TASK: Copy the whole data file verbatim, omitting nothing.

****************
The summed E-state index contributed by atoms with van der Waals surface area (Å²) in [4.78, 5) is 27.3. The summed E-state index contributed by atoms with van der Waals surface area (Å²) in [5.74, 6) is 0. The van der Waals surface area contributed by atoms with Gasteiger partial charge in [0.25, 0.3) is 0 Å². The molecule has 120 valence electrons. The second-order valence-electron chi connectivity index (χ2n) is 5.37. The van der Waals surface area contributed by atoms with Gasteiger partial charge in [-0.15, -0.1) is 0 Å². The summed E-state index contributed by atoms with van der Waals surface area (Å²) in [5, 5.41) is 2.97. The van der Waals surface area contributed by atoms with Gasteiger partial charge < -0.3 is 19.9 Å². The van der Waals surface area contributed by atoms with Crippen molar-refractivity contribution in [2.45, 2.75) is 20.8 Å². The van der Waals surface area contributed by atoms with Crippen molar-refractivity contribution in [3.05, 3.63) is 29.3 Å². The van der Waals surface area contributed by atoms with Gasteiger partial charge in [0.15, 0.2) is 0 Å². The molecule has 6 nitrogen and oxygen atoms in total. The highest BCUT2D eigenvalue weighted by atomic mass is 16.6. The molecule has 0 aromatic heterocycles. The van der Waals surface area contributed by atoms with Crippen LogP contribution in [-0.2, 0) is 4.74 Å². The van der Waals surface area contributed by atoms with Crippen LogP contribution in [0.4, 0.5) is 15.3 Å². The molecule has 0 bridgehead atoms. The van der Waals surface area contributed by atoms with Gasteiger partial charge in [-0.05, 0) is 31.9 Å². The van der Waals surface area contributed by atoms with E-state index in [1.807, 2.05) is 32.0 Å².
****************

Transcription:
The summed E-state index contributed by atoms with van der Waals surface area (Å²) in [4.78, 5) is 27.3. The summed E-state index contributed by atoms with van der Waals surface area (Å²) in [5.74, 6) is 0. The van der Waals surface area contributed by atoms with Gasteiger partial charge in [0.25, 0.3) is 0 Å². The molecule has 120 valence electrons. The second-order valence-electron chi connectivity index (χ2n) is 5.37. The van der Waals surface area contributed by atoms with Gasteiger partial charge in [-0.15, -0.1) is 0 Å². The summed E-state index contributed by atoms with van der Waals surface area (Å²) in [5, 5.41) is 2.97. The van der Waals surface area contributed by atoms with Gasteiger partial charge < -0.3 is 19.9 Å². The van der Waals surface area contributed by atoms with Crippen molar-refractivity contribution in [2.45, 2.75) is 20.8 Å². The van der Waals surface area contributed by atoms with Crippen molar-refractivity contribution in [3.05, 3.63) is 29.3 Å². The van der Waals surface area contributed by atoms with Gasteiger partial charge in [0.15, 0.2) is 0 Å². The molecule has 6 nitrogen and oxygen atoms in total. The highest BCUT2D eigenvalue weighted by atomic mass is 16.6. The molecule has 0 aromatic heterocycles. The van der Waals surface area contributed by atoms with Crippen LogP contribution in [-0.2, 0) is 4.74 Å². The van der Waals surface area contributed by atoms with Crippen LogP contribution in [0.4, 0.5) is 15.3 Å². The molecule has 0 bridgehead atoms. The van der Waals surface area contributed by atoms with Gasteiger partial charge in [-0.05, 0) is 31.9 Å². The van der Waals surface area contributed by atoms with E-state index in [1.807, 2.05) is 32.0 Å².